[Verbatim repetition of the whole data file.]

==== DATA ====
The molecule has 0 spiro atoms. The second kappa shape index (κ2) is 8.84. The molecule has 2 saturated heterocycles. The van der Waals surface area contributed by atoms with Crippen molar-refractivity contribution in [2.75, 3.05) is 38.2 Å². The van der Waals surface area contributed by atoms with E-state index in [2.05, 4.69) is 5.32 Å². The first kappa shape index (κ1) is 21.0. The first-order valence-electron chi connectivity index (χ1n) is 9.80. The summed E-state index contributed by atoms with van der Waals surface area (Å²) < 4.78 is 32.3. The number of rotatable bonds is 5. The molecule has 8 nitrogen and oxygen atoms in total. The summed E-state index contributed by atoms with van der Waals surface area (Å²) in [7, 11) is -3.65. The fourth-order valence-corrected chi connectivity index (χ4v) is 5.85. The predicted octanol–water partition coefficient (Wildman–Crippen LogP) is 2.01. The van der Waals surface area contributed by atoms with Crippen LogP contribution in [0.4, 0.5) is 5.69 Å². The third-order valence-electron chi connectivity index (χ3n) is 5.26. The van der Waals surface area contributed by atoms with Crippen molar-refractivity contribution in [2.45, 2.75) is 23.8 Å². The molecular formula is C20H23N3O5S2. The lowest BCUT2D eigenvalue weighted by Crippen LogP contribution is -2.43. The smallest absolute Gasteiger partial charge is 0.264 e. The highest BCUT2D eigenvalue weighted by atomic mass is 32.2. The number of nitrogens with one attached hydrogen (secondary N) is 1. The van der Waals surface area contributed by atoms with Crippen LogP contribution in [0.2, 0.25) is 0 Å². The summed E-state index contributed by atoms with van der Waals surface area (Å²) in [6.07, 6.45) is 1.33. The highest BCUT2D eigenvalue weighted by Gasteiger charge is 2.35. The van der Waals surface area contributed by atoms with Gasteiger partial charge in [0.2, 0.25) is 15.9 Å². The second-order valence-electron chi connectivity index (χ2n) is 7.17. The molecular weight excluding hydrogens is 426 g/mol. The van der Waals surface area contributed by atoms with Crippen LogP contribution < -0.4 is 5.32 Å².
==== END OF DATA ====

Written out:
The molecule has 0 spiro atoms. The second kappa shape index (κ2) is 8.84. The molecule has 2 saturated heterocycles. The van der Waals surface area contributed by atoms with Crippen molar-refractivity contribution in [2.75, 3.05) is 38.2 Å². The van der Waals surface area contributed by atoms with E-state index in [2.05, 4.69) is 5.32 Å². The first kappa shape index (κ1) is 21.0. The first-order valence-electron chi connectivity index (χ1n) is 9.80. The summed E-state index contributed by atoms with van der Waals surface area (Å²) < 4.78 is 32.3. The number of rotatable bonds is 5. The molecule has 8 nitrogen and oxygen atoms in total. The summed E-state index contributed by atoms with van der Waals surface area (Å²) in [7, 11) is -3.65. The fourth-order valence-corrected chi connectivity index (χ4v) is 5.85. The predicted octanol–water partition coefficient (Wildman–Crippen LogP) is 2.01. The van der Waals surface area contributed by atoms with Crippen LogP contribution in [0.4, 0.5) is 5.69 Å². The third-order valence-electron chi connectivity index (χ3n) is 5.26. The van der Waals surface area contributed by atoms with Crippen molar-refractivity contribution in [2.45, 2.75) is 23.8 Å². The molecular formula is C20H23N3O5S2. The lowest BCUT2D eigenvalue weighted by Crippen LogP contribution is -2.43. The smallest absolute Gasteiger partial charge is 0.264 e. The highest BCUT2D eigenvalue weighted by atomic mass is 32.2. The number of nitrogens with one attached hydrogen (secondary N) is 1. The van der Waals surface area contributed by atoms with Crippen LogP contribution in [0.2, 0.25) is 0 Å². The summed E-state index contributed by atoms with van der Waals surface area (Å²) in [6.07, 6.45) is 1.33. The highest BCUT2D eigenvalue weighted by Gasteiger charge is 2.35. The van der Waals surface area contributed by atoms with Gasteiger partial charge in [0.2, 0.25) is 15.9 Å². The second-order valence-electron chi connectivity index (χ2n) is 7.17. The molecular weight excluding hydrogens is 426 g/mol. The van der Waals surface area contributed by atoms with Crippen LogP contribution < -0.4 is 5.32 Å².